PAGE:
Michele Bachmann's Rise Has Conservatives Bullish About Taking On Obama

ROCK HILL, S.C. – Conservative voters here sound a lot like Goldilocks when talking about Rep. Michele Bachmann (R-Minn), the Tea Party firebrand who toured the Palmetto state Wednesday to round out a three-day trip officially launching her bid for the Republican presidential nomination.

The former governors – Mitt Romney of Massachusetts, Tim Pawlenty of Minnesota, and Jon Huntsman of Utah – are too cold. Conservatives aren't excited by them. The Tea Party favorites – former Sen. Rick Santorum of Pennsylvania, former Godfather's Pizza CEO Herman Cain, and Rep. Ron Paul (R-Texas) – are too hot. Conservatives like them but don't think they can beat Obama.

Bachmann is just right, said a number of voters who spoke with the Huffington Post at three out of Bachmann's four stops in the state Wednesday. They were thrilled with the candidate's charisma and energy – Bachmann sometimes seems to go for long stretches in her speeches without taking a breath – and said they consider her a force to be reckoned with in a match-up with President Obama.

"We're not just interested in the primary. We want to win the general election," said Bill Tulluck, a 68-year-old retired engineer from Orangeburg.

The large crowds who came to see the 55-year-old Bachmann pop out of her blue campaign bus in a yellow sleeveless dress and pearl necklace did not give her unreserved adulation. Not everyone who spoke with HuffPost was as optimistic about her ability to beat Obama. And some said they hope to see Texas Gov. Rick Perry join the race. But it was clear that out of the current choices on the GOP side, many like her the best and are moving toward supporting her.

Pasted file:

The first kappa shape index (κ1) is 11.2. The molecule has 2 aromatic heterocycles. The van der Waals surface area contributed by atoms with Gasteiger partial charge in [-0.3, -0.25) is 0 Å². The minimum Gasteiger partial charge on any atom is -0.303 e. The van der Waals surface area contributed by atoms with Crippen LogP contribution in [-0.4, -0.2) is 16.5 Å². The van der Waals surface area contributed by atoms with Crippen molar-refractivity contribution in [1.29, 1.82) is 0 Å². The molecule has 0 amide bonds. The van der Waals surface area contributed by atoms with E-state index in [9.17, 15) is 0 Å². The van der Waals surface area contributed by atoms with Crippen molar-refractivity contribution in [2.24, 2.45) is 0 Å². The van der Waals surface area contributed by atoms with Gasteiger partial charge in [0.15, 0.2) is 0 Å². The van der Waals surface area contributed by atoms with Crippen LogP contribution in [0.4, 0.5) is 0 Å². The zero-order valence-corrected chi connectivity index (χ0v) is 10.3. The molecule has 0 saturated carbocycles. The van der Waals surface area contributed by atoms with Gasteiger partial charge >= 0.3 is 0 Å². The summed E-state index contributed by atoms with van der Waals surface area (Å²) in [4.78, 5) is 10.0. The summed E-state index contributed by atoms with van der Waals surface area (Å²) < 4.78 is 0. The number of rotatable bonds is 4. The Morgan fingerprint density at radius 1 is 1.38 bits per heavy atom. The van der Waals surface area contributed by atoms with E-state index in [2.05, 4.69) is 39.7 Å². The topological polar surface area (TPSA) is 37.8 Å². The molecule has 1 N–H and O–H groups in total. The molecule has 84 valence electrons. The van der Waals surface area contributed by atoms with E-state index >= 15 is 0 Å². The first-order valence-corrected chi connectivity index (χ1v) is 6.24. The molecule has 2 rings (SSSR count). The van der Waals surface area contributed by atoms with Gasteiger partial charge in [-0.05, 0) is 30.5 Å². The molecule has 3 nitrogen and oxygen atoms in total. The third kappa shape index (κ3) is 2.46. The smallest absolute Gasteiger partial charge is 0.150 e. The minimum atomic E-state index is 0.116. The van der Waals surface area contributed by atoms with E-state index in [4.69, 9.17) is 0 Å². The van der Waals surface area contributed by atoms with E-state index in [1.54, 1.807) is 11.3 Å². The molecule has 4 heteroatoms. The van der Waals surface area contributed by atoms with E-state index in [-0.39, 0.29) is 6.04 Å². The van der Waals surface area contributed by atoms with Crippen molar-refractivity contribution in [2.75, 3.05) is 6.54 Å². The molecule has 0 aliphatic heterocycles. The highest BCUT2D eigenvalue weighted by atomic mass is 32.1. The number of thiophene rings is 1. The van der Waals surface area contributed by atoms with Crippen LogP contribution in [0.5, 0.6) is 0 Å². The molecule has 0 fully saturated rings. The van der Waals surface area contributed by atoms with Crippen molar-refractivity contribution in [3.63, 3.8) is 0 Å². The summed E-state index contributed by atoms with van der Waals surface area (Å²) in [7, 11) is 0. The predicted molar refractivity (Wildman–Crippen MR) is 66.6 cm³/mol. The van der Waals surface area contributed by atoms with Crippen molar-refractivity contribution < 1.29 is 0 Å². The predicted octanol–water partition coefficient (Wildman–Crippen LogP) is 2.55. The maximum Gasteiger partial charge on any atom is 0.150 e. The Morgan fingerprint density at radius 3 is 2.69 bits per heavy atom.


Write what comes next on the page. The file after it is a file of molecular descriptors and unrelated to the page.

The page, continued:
"She's extremely well qualified," said Bill Bates, a 62-year-old retiree who rode his bike from his home on Daniels Island, just north of Charleston, to Bachmann's first event of the day.

"Do you have a tax law degree?" Bates asked this reporter, citing Bachmann's possession of such a certificate. "I know I don't. She's raised foster children. Have you done that? I know I haven't. Her child is a physician. I know you don't have a child who's a doctor. I don't either."

Bates, who had the bearing of an attorney or doctor, said he was not a member of the Tea Party but called it "a necessary movement."

"We are letting government get away from us. Remember it's government by the people and for the people. That's what's written down," he said, raising his voice and emphasizing the end of his sentence by holding his hands out as if he was trying to shake someone awake. "And that same government takes the diaper off a 96-year-old woman because she's some kind of threat?"